If you want to start a fight, there are a few go-to topics that will do the job. One of them is mamas. Another is politics. A third is grammar. I try never to talk politics—or mamas. But I will throw down about grammar. (Mostly, I’m talking about written grammar.) Grammar purists, AKA pedants, are the people who will argue that good grammar means never splitting an infinitive, never ending a sentence with a preposition, never beginning a sentence with “and” or “but.” On the flip side, there are those like English actor-comedian-writer-etc. Stephen Fry and my mentally agile friend Scott who insist that really, there are no rules.
I think they’re all sort of right. Also kind of wrong.
The purists, the pedants, the PICKY, place grammar on a pedestal as if it were some holy relic, handed down on stone tablets with instructions that we preserve it unchanged. They insist that we pass the rules down through generations, bending our snot-nosed offspring to them via tedious English lessons, no matter how awkward and painful those rules become. Sounds a bit like the ancient Chinese practice of foot binding, doesn’t it?
Those who take this view are forgetting a few basic truths. One is this: language, and all its parts including spelling and grammar, evolves over time. It’s a living thing. Were it not, we would all be speaking—heck, I don’t even know, but it definitely would not be the English we know and (maybe) love. This is because of the second thing they’re forgetting: language serves the people, not the other way ’round. Its entire purpose is to communicate ideas and thoughts to others. Thus, at any point in time, good grammar is whatever will get the idea from the sender (speaker or writer) to the receiver (listener or reader) with the most part of the message intact. And as the world changes, so must our language. A great example is the use of “they” as a gender neutral singular pronoun. It makes purists twitch, and I understand why, but there is no fully satisfying alternative (“him or her?” UGH) in the English language, and so at least in casual writing, such usage has become widely accepted.
To determine whether a particular bit of writing has good grammar, you simply have to answer the question: does it communicate its message to the intended audience with the least reasonably possible amount of noise? What that means, of course, is that good grammar in a series of text messages between your tween daughter and her friends is not going to look the same as good grammar in email chain between two adult professionals—and that is perfectly fine. Desirable, in fact. It makes about as much sense for all communications to have the same formality, reading level, and structure as it would to wear formal (or informal) clothing on every occasion.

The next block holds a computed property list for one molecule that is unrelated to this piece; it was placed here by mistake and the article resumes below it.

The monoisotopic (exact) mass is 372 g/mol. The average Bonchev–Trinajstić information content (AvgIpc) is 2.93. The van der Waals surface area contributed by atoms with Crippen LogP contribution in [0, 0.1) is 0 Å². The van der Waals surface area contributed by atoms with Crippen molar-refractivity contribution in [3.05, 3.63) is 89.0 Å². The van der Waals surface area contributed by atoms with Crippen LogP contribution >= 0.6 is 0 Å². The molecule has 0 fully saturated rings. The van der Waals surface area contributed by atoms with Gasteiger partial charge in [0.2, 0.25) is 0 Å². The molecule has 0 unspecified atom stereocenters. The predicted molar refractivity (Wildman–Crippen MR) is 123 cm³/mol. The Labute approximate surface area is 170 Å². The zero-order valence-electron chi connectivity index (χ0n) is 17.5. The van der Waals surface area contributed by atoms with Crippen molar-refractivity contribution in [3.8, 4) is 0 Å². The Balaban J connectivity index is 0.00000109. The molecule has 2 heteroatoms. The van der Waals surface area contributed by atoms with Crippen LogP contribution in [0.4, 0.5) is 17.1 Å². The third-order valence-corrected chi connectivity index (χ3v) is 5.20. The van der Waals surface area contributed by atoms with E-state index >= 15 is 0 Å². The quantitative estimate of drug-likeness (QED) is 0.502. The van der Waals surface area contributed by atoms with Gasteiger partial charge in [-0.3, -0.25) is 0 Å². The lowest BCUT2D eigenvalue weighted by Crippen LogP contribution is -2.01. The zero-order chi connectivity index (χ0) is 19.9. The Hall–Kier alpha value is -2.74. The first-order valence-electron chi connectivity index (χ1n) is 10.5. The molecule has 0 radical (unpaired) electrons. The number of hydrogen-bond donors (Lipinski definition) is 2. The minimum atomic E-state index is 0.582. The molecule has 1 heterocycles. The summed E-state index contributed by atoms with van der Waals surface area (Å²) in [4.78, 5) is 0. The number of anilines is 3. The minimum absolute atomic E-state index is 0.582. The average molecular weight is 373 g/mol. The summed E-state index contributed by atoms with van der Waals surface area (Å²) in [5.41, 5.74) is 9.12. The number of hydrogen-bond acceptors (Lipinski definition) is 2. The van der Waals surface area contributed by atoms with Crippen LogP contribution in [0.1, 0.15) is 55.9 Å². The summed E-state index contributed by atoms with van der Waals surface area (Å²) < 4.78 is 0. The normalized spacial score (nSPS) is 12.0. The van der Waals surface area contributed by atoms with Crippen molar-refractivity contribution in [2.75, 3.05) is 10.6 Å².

Like any good thing, that approach can be taken too far. The core rules of English exist for a reason, and when they are broken, noise can enter the communication chain. Throw enough noise in there, and the receiver will give up in frustration—or use the noise as an excuse to ignore the message. If it is important to you as the sender to get your message across as intended, it is completely, totally, absolutely worth your time to grasp the common rules and use that knowledge in your writing. Pro tip: Master those rules, and you will be able to break them in such a way that they serve your purpose, maybe even communicating your message more effectively than by-the-book writing. But you can’t make the language do your evil bidding like that unless you understand how it works, in the same way that you are unlikely to discover a great shortcut to a place unless you know the main roads.
Of course, it depends on the medium. If someone posts a message on Facebook using “there” when “their” was meant, I notice, yes, but I don’t say anything about it, and I try to ignore it if I can. (Note: People who regularly correct other people’s grammar on the Internet, especially as a way of refuting an argument, are being jerky. Don’t be that person. If you are already that person, stop. Just stop.) But even on Facebook, if someone consistently uses poor grammar, spelling, etc., I may (to myself, quietly) question their attention to detail, if not their critical thinking ability, especially if it’s someone I rarely if ever see in person.
That’s key, too. If only a small portion of your communication with a group is of the written variety, most likely that is not the main criteria they use to judge you. I know more than a few people who express themselves less well in writing than in person—I am the opposite—but since I know them in person, I’m able to understand that their less-than-stellar writing skills are not an indicator of their overall intelligence level.
The flip side of that is that if your writing is the main way you communicate with people, if that’s all they have to judge you by—if you are a writer, in other words, or write things you want others to read and take seriously—then flout the rules (or not-rules) if you wish, but be prepared to accept the natural consequences of your actions, which are: one, readers could legitimately have difficulty understanding your message; two, your credibility may come into question even by those who understand what you are trying to say; and three, eventually, you will alienate the very audience you’re trying to attract.
Agree? Disagree? I’d love to hear your take on it in the comments.
Photo credit: Thumbnail image (Grammar Nazi) by Brett Jordan via Flickr.